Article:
UCSF Welcomes Precision Cancer Medicine Building as Signature Addition to Mission Bay Campus

September 3, 2019

The University of California - San Francisco (UCSF) is officially welcoming the new Precision Cancer Medicine Building (PCMB), a facility that will serve as the heart of outpatient cancer care in Mission Bay. The state-of-the-art facility opens as the latest addition to the UCSF Mission Bay medical campus, which currently includes UCSF Benioff Children’s Hospital San Francisco, UCSF Betty Irene Moore Women’s Hospital, and UCSF Bakar Cancer Hospital. Global design firm Stantec provided design, programming and served as the integrated design delivery partner for the project. Rudolf & Sletten served as the general contractor.

PCMB strives to deliver a new generation of precision medicine, tailoring individual care based on a detailed understanding of each person’s genetic or molecular information – the “signatures” of each tumor that makes it unique. Precision medicine is designed to offer novel approaches and personalized treatment to patients. The building brings together top researchers, oncologists, surgeons, and other clinicians to foster new treatments and speed their delivery to patients.

The 170,000-square foot cancer hospital contains 120 rooms for exams and consultations, 47 infusion bays for chemotherapy, and 19 types of imaging services. The facility also includes 20 consultation rooms for supportive programs, such as genetic counseling, nutrition and dietary consultations, social work, psycho-oncology, complementary medicine, and symptom management. PCMB will feature a patient resource center with rooms for support groups, exercise classes, physical therapy, financial counseling, and yoga.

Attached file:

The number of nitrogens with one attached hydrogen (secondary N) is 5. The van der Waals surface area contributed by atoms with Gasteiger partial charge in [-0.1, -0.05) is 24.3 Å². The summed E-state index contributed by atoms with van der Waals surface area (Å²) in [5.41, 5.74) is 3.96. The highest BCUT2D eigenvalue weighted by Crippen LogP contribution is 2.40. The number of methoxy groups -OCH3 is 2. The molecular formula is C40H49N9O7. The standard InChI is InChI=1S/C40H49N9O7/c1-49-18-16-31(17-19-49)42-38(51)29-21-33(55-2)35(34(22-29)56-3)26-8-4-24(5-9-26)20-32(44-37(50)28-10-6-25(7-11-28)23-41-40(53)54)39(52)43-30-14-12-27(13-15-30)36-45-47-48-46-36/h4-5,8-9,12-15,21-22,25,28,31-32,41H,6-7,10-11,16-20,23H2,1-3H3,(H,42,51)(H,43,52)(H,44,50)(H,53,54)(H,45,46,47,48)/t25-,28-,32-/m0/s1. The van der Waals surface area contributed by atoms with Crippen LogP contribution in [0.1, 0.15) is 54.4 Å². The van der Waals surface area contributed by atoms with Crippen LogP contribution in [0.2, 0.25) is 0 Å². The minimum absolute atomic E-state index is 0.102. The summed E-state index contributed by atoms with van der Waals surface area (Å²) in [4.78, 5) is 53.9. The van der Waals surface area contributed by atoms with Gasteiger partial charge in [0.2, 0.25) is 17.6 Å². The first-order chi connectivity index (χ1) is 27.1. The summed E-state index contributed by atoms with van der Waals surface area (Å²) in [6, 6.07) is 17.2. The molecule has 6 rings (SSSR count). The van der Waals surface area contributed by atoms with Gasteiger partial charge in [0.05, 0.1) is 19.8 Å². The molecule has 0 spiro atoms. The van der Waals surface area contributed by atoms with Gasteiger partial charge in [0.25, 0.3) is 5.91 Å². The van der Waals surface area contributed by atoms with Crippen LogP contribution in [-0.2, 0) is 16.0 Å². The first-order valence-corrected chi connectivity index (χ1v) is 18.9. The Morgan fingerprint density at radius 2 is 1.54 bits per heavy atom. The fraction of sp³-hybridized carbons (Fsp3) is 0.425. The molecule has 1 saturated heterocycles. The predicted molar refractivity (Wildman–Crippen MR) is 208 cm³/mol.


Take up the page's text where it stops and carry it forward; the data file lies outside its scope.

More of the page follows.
The facility layout is driven by four key design principles— Precision, Transparency, Integration, and Activation, which Stantec wove throughout the interior and exterior of the building:

  • Precision: A fusion of precision and warmth through the combination of glass and metal in a fluid coupling. Windows and walls create angles that guide the eye, offering an intuitive sense of how the building operates.
  • Transparency: Patients and passersby can see in and out of PCMB, demystifying the building and humanizing cancer treatment.
  • Integration: The building design strives to unify the patient experience. PCMB completes the sequence of movement across Mission Bay clinical areas and offers ease of access for those arriving on public transit.
  • Activation:  The building is visually accessible to the surrounding community allowing an understanding of the care provided within. The design includes subtle, angling walls that create a more generous public domain, with an overhang to provide shelter at some entrances.

“From screening and counseling, to communication and education, through targeted treatments, it is the entire journey that makes up a patient’s personalized experience with cancer,” said Rory Picklyk, vice president in Stantec’s Buildings practice. “PCMB is the physical culmination and reflection of that journey, and we are proud to have led its design. This is a building set to redefine precise cancer care—not only for San Francisco residents—but nationally, and we are humbled to play a part in bringing it to life.”

Once fully open in fall 2019, PCMB will serve approximately 700 patients daily.

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